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Archived: Dilston College

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Inspection report

Date of Inspection: 21 January 2014
Date of Publication: 20 February 2014
Inspection Report published 20 February 2014 PDF | 85.84 KB

Before people are given any examination, care, treatment or support, they should be asked if they agree to it (outcome 2)

Meeting this standard

We checked that people who use this service

  • Where they are able, give valid consent to the examination, care, treatment and support they receive.
  • Understand and know how to change any decisions about examination, care, treatment and support that has been previously agreed.
  • Can be confident that their human rights are respected and taken into account.

How this check was done

We looked at the personal care or treatment records of people who use the service, carried out a visit on 21 January 2014, observed how people were being cared for and checked how people were cared for at each stage of their treatment and care. We talked with people who use the service, talked with carers and / or family members, talked with staff and talked with commissioners of services.

We were supported on this inspection by an expert-by-experience. This is a person who has personal experience of using or caring for someone who uses this type of care service.

Our judgement

Before people received any care or treatment they were asked for their consent and the provider acted in accordance with their wishes. Where people did not have the capacity to consent, the provider acted in accordance with legal requirements.

Reasons for our judgement

Students told us that staff explained things to them and although they were encouraged to complete certain tasks for themselves, if they refused to, staff respected this. One student said, "They help me make tea and they ask if I am happy with that first." Another student told us, "Staff are really good here, they ask you what you want to do. I would tell them if I wasn't happy with something we were doing."

We spoke with staff about consent and found that they understood the necessity to gain consent from people, so the choice was their own, before care or support was delivered. One staff member told us, "We always ask students if they are happy before we help them." Another member of staff said, "If students can't communicate with us we can tell by their behaviours if they are happy with what we are proposing. For instance, with 'X', I open the door and I wait for their indication by hand movement if they are happy for me to go in or not and help them." We saw students were given choices in relation to the care they received. For example, staff asked one student if they wanted their food cut up at lunch time and they indicated their agreement with this before assistance was given.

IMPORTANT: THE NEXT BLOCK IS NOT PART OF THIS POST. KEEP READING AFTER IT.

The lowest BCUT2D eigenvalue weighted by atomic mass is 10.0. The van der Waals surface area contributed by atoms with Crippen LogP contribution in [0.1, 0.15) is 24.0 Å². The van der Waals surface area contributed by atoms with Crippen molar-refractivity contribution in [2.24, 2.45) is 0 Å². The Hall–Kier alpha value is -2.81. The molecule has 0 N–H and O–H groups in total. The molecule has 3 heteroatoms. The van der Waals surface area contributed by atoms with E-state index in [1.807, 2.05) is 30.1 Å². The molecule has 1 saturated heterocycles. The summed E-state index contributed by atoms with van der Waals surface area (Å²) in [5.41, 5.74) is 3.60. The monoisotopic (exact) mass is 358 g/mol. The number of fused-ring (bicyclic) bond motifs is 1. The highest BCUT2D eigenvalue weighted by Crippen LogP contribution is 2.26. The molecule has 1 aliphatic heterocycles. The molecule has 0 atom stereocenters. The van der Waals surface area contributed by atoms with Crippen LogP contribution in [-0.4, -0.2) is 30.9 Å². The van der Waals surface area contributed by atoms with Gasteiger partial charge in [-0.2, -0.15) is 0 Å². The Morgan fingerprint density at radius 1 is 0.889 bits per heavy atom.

Our observations on the day of our inspection confirmed that students' consent was sought by staff before care was delivered. For instance, one student was asked if they would like help to pick up money they had dropped, but they did not and this was respected. In another situation, a person was asked by staff if they wanted to speak with us and when they shook their head to refuse, staff respected their decision and did not try and persuade them to do so. We saw that one person who could not verbally communicate with staff was able to register their agreement or displeasure with an element of care delivery, or an activity, via their behaviour and mannerisms. We saw that staff recognised and were able to read these behaviours and mannerisms, from their experience of working closely with this individual. We found that people were asked for their consent before any care or treatment was delivered and staff acted in accordance with people's wishes.

Whilst some people to whom the provider delivered care had the ability to make considered decisions about their day to day lives, some people did not. In addition, many student's did not have the capacity to consent to complex decisions related to their care and treatment. For these students we found the provider assessed their capacity in relation to individual decisions and 'best interests' decisions had been made. A 'best interests' decision, in line with the principals of the Mental Capacity Act 2005, is taken when a person lacks the mental capacity to make a decision for themselves. In relation to care based decisions, it is usually made collectively by a number of people, including the care staff in day to day contact with the individual concerned, other healthcare professionals involved in their care when necessary, and where possible, family members.

We spoke with four parents of students who resided at the college about their involvement in decisions made about their child's care where they could not advocate for themselves. They told us that the college always included them in more complex decisions about their son or daughter's care. All of the relatives we spoke with commented that they were always invited to events, activities and formal and informal meetings surrounding the life and support of their son or daughter. They said the college found ways to engage students and their families in the decision making processes, regardless of their capacity and understanding. One relative said, "My son has communication difficulties and the staff have tailored meetings in a way so that he can fully participate. I am impressed with the way the students are treated as individuals and solutions are found to enable them to participate in all decisions."

We spoke with care managers from several loc